Earlier this week, Chile’s lower house approved a proposed royalty on copper in a move the industry says risks thwarting investment, said Bloomberg News.
The newswire also reported efforts by the front-runner in Peru’s presidential race for a tougher stance against mining companies to ensure more of the revenue generated by vast mineral wealth stays in state coffers. In Zambia, the southern African country’s state-owned copper miner said it wanted a bigger slice of the revenues from copper operations.
“We could certainly see more examples of this in the coming months,” Colin Hamilton, MD for commodities research at BMO Capital Markets, wrote in a note to clients cited by the newswire.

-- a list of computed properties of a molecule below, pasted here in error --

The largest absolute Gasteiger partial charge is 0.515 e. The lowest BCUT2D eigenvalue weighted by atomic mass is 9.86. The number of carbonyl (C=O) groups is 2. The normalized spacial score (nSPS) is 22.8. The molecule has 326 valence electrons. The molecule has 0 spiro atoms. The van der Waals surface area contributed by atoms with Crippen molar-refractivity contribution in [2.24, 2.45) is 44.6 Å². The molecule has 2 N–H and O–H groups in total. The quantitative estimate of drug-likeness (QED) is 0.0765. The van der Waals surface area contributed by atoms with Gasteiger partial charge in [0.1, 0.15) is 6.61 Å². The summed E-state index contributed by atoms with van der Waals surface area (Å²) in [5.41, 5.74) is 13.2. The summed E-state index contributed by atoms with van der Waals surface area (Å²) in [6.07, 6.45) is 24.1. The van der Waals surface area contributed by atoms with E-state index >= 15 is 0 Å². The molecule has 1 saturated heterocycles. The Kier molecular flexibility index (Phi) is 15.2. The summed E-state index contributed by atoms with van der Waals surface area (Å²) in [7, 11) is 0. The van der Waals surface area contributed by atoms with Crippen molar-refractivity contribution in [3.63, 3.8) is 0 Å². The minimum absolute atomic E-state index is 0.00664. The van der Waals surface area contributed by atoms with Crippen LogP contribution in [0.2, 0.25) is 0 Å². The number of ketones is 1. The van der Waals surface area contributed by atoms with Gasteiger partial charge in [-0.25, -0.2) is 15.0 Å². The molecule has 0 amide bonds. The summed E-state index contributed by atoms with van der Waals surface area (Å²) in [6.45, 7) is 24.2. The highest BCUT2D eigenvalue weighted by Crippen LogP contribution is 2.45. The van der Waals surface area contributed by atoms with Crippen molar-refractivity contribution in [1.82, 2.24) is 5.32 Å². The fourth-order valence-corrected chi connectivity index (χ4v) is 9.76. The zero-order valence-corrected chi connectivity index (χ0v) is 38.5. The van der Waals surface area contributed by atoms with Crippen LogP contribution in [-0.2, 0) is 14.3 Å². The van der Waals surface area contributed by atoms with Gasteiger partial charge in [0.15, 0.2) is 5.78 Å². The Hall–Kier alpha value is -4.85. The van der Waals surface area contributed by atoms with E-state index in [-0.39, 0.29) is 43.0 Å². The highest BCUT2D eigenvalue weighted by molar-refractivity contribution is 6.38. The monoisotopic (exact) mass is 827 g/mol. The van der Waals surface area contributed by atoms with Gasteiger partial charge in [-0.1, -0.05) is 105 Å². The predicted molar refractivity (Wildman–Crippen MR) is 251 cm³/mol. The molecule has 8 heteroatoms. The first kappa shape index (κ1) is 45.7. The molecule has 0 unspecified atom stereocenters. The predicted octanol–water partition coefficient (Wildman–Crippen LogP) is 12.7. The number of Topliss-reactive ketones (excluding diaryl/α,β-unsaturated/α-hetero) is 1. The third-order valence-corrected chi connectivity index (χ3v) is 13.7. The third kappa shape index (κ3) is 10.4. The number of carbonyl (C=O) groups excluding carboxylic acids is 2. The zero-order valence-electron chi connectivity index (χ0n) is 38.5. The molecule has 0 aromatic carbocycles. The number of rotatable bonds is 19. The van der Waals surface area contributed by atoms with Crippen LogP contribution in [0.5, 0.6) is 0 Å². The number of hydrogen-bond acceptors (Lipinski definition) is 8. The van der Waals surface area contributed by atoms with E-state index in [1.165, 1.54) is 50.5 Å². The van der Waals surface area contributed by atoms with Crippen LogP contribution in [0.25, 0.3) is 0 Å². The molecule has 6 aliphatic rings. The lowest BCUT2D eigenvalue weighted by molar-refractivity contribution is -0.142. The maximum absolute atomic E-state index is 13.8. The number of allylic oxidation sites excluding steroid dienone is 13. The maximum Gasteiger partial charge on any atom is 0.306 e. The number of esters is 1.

Copper futures were nearly 90% higher from a year ago after Chinese factories recovered from the Covid-19 pandemic and supply problems were experienced among producers. The pressures exerted by pandemic lockdowns were fuelling calls for more state participation in the money copper miners stand to make.
However, mining companies may stand firmer than in previous cycles on the extent to which they share profits as ESG pressures were making it more expensive to build mines.
With companies stepping up to highlight their ESG efforts “… host countries may find that the miners might not be as passive this time round,” Bloomberg Intelligence analyst Grant Sporre told the newswire in an e-mailed response.